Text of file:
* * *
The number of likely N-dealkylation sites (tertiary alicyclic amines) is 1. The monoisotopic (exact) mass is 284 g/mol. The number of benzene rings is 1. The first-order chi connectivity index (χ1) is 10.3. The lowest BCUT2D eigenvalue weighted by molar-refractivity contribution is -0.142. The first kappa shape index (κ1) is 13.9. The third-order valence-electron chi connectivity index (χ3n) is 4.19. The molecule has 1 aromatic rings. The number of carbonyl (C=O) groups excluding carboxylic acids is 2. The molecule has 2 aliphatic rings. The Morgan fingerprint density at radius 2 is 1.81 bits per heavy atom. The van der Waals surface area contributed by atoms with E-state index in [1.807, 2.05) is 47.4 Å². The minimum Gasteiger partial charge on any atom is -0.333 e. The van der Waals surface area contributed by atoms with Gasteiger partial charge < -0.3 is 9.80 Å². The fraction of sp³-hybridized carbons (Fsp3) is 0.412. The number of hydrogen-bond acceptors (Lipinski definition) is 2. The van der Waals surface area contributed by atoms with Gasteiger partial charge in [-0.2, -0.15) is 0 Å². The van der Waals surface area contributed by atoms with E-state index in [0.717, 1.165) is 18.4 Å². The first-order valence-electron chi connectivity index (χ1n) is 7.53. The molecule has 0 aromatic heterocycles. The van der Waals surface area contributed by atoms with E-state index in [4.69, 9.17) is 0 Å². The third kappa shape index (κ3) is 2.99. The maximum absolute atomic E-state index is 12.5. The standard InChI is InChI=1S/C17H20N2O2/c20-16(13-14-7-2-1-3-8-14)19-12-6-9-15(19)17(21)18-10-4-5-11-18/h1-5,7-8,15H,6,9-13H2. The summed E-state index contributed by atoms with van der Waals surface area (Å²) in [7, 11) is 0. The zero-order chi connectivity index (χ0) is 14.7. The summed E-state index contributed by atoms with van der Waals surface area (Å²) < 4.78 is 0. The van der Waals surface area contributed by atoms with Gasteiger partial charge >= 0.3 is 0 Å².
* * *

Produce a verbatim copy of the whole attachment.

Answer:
The number of likely N-dealkylation sites (tertiary alicyclic amines) is 1. The monoisotopic (exact) mass is 284 g/mol. The number of benzene rings is 1. The first-order chi connectivity index (χ1) is 10.3. The lowest BCUT2D eigenvalue weighted by molar-refractivity contribution is -0.142. The first kappa shape index (κ1) is 13.9. The third-order valence-electron chi connectivity index (χ3n) is 4.19. The molecule has 1 aromatic rings. The number of carbonyl (C=O) groups excluding carboxylic acids is 2. The molecule has 2 aliphatic rings. The Morgan fingerprint density at radius 2 is 1.81 bits per heavy atom. The van der Waals surface area contributed by atoms with E-state index in [1.807, 2.05) is 47.4 Å². The minimum Gasteiger partial charge on any atom is -0.333 e. The van der Waals surface area contributed by atoms with Gasteiger partial charge < -0.3 is 9.80 Å². The fraction of sp³-hybridized carbons (Fsp3) is 0.412. The number of hydrogen-bond acceptors (Lipinski definition) is 2. The van der Waals surface area contributed by atoms with Gasteiger partial charge in [-0.2, -0.15) is 0 Å². The van der Waals surface area contributed by atoms with E-state index in [0.717, 1.165) is 18.4 Å². The first-order valence-electron chi connectivity index (χ1n) is 7.53. The molecule has 0 aromatic heterocycles. The van der Waals surface area contributed by atoms with E-state index in [4.69, 9.17) is 0 Å². The third kappa shape index (κ3) is 2.99. The maximum absolute atomic E-state index is 12.5. The standard InChI is InChI=1S/C17H20N2O2/c20-16(13-14-7-2-1-3-8-14)19-12-6-9-15(19)17(21)18-10-4-5-11-18/h1-5,7-8,15H,6,9-13H2. The summed E-state index contributed by atoms with van der Waals surface area (Å²) in [7, 11) is 0. The zero-order chi connectivity index (χ0) is 14.7. The summed E-state index contributed by atoms with van der Waals surface area (Å²) < 4.78 is 0. The van der Waals surface area contributed by atoms with Gasteiger partial charge >= 0.3 is 0 Å².